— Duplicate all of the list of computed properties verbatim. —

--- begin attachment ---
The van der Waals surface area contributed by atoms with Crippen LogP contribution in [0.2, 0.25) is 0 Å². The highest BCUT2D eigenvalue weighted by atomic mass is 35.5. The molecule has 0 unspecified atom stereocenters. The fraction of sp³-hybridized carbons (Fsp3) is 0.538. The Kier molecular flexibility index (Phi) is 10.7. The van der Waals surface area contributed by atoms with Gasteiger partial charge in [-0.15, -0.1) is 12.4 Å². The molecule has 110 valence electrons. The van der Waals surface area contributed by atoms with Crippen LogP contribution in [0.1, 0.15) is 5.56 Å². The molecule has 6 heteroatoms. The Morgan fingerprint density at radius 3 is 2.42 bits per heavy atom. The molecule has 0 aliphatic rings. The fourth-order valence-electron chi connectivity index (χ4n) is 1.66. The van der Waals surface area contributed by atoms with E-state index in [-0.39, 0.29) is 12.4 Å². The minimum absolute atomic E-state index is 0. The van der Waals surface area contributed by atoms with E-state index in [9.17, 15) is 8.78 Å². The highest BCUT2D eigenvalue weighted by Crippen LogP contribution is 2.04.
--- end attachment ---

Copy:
The van der Waals surface area contributed by atoms with Crippen LogP contribution in [0.2, 0.25) is 0 Å². The highest BCUT2D eigenvalue weighted by atomic mass is 35.5. The molecule has 0 unspecified atom stereocenters. The fraction of sp³-hybridized carbons (Fsp3) is 0.538. The Kier molecular flexibility index (Phi) is 10.7. The van der Waals surface area contributed by atoms with Gasteiger partial charge in [-0.15, -0.1) is 12.4 Å². The molecule has 110 valence electrons. The van der Waals surface area contributed by atoms with Crippen LogP contribution in [0.1, 0.15) is 5.56 Å². The molecule has 6 heteroatoms. The Morgan fingerprint density at radius 3 is 2.42 bits per heavy atom. The molecule has 0 aliphatic rings. The fourth-order valence-electron chi connectivity index (χ4n) is 1.66. The van der Waals surface area contributed by atoms with E-state index in [-0.39, 0.29) is 12.4 Å². The minimum absolute atomic E-state index is 0. The van der Waals surface area contributed by atoms with E-state index in [9.17, 15) is 8.78 Å². The highest BCUT2D eigenvalue weighted by Crippen LogP contribution is 2.04.